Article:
HDD Plays Major Role in Connecting First Nation’s Lands to Kenora Water, Sewer System
In September, the City of Kenora and the Wauzhushk Onigum Nation celebrated the completion of a sewer and water system upgrade project that provides the First Nation with safe and reliable drinking water.
The interconnection of the community’s water and sewer system to the City’s system also meant that after more than three years, the Wauzhushk Onigum Nation is no longer under a boil advisory. The more than $14 million project was made possible by investment from Indigenous Services Canada.
While much of the project was completed via open-cut methods, the connection of the First Nation’s system to the City of Kenora’s required the undersea crossing of the 12-in. water line and the 8-in. sewer line using horizontal directional drilling (HDD). In all, the undersea crossings were each 120 m in length.
The open-cut work, mostly in the form of rock hammering and blasting was handled by the prime contractor Makkinga Contractors, of Thunder Bay. The HDD portion was sub-contracted to Staal Irrigation & Contracting, of Rosslyn, Ontario.
Serving Northwestern Ontario – mostly the 807 area code – Staal Irrigation & Contracting is a full-service utility contractor offering HDD, vacuum excavation, trenching, excavation, vibratory plowing, residential cable drops, aerial strand placement, aerial lashing, cable placing, anchor installation and fibre splicing. Despite having more than a decade worth’s of experience under his belt, Ian Staal, owner, notes that this installation is by far one of the more challenging that they have completed.
“Makkinga was performing a lot of rock hammering and rock blasting to put in mainlines for sewer and water and the services to each house in the reserve,” says Staal. “On the City of Kenora side that’s where we were working. We had to perform the two large rock bores into the lake.”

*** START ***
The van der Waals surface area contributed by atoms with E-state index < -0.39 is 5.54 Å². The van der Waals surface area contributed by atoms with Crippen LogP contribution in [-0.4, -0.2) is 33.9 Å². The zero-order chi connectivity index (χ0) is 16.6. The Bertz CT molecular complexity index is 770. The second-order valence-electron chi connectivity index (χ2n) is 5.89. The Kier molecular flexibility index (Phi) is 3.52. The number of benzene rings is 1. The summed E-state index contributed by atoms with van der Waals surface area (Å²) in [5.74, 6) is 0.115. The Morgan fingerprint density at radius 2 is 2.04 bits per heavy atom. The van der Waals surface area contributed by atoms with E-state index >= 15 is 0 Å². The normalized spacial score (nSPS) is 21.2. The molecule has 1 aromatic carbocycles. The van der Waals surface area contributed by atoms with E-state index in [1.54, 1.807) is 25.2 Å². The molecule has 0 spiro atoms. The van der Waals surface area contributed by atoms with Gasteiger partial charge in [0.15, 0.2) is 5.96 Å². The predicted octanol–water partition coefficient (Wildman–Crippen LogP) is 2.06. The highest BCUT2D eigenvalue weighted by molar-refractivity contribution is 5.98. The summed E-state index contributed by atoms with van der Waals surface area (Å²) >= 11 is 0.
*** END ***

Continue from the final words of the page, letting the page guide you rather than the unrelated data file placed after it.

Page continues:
Knowing his crew would be drilling through bedrock, prior to submitting a bid on the project, Staal worked with Curt Dubbin, HDD division manager at Mincon, to determine what kind of equipment would best suit the job. As it stood, Staal knew he’d have to upgrade his drill to complete the work. Prior to this job the drill fleet at Staal Irrigation & Contracting included a pair of Vermeer D9x13s, a Vermeer D16x20 and a Vermeer D24x40. Staal knew where to turn. He called Paul Gauthier, product support representative at Vermeer Canada, and purchased a new Vermeer D40x55.
Staal notes that they needed the larger drill because when working with an air hammer system, a lot of the hammering is done by the compressor. But because they were upsizing to accommodate a 16- and a 12-in. host pipe, he needed a drill rig with a thicker rod to help support the weight of the large reamers. A thinner diameter rod could run the risk of breaking as the hammer works.
“We were set up 30 ft back from an existing sewer line in an easement adjacent to a residential property,” Staal says. “The work took us about a month-and-a-half, and it was actually some of the hardest rock we have ever dealt with. Makkinga was blasting [through the same rock] and in some spots had to blast two or three times to break up the rock. There were some veins that would be a little better, but most of it took us almost two hours, per rod, for the pilot bores.”